So I ran across this tour of F#: https://docs.microsoft.com/en-us/dotnet/articles/fsharp/tour
... and boy howdy is F# interesting! The very beginning of the tour defined a sample function, which looks pretty straightforward:
/// You use 'let' to define a function. This one accepts an integer argument and returns an integer. /// Parentheses are optional for function arguments, except for when you use an explicit type annotation. let sampleFunction1 x = x*x + 3
So this makes sense to me. It defines what the function is so if I were to pass some number into this thing, it squares it and adds 3 to that result, as seen by the next line in the tour:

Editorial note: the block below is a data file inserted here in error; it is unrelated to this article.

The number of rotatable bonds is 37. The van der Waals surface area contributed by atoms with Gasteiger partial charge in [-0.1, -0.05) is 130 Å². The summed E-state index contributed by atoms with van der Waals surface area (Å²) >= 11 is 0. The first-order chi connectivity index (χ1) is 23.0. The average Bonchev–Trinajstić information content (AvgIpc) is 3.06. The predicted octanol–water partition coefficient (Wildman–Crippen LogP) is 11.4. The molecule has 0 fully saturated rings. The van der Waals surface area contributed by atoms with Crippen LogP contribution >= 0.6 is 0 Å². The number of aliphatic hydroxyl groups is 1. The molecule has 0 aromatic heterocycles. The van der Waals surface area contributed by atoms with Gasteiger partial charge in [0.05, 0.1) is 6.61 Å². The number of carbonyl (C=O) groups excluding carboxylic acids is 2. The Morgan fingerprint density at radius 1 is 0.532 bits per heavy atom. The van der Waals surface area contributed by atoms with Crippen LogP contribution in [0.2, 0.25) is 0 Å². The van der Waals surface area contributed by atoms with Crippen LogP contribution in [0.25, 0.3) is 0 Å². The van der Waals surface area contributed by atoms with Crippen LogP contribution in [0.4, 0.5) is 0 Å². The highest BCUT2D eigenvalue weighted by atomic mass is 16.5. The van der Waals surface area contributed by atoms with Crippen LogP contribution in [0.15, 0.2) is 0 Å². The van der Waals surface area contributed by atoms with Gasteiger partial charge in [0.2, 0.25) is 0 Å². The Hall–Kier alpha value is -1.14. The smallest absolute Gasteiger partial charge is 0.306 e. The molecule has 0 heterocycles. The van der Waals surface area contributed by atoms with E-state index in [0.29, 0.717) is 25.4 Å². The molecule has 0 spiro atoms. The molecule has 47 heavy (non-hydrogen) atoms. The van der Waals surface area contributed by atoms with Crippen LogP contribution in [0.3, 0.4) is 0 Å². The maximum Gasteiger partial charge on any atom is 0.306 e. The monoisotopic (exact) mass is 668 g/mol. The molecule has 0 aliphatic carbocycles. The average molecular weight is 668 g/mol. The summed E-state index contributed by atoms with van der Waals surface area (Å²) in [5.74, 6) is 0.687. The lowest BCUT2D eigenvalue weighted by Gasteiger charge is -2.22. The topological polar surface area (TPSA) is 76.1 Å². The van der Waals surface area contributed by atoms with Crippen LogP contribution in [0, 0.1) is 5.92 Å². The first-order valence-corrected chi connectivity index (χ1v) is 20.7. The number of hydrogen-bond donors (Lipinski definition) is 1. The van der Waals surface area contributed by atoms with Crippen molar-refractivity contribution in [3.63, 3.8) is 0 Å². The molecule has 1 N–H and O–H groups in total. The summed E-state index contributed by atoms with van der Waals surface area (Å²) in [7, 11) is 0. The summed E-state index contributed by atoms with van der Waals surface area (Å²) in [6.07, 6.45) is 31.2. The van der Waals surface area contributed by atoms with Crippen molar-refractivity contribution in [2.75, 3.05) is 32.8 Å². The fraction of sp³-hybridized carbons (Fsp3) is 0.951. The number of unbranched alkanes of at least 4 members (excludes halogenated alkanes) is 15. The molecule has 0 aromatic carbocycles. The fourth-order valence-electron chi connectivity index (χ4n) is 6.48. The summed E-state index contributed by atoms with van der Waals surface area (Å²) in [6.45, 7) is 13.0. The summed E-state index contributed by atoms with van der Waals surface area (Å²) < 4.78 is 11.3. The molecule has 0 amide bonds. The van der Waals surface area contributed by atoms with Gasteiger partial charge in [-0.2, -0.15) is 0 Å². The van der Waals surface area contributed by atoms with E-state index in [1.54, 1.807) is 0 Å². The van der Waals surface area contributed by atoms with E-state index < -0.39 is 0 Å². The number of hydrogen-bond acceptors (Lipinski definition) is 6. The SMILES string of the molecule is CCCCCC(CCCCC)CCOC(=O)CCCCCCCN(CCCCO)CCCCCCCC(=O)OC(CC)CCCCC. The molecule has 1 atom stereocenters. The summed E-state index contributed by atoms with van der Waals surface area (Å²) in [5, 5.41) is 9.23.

/// Apply the function, naming the function return result using 'let'. /// The variable type is inferred from the function return type. let result1 = sampleFunction1 4573
After giving this a few more minutes of thought, I came up with the conclusion that C# can do this too! I sure do love C# a whole lot. This is what the above would look like in C# as far as I can tell:
Func<int, int> sampleFunction1 = x => x*x + 3; var result = sampleFunction1(4573);
So my main question is, what is the difference between what I wrote in C# and what the F# tour showed me? Sub-questions are: Is the IL code any different even though it's the same CLR? What are a few reasons I would use F# over C#?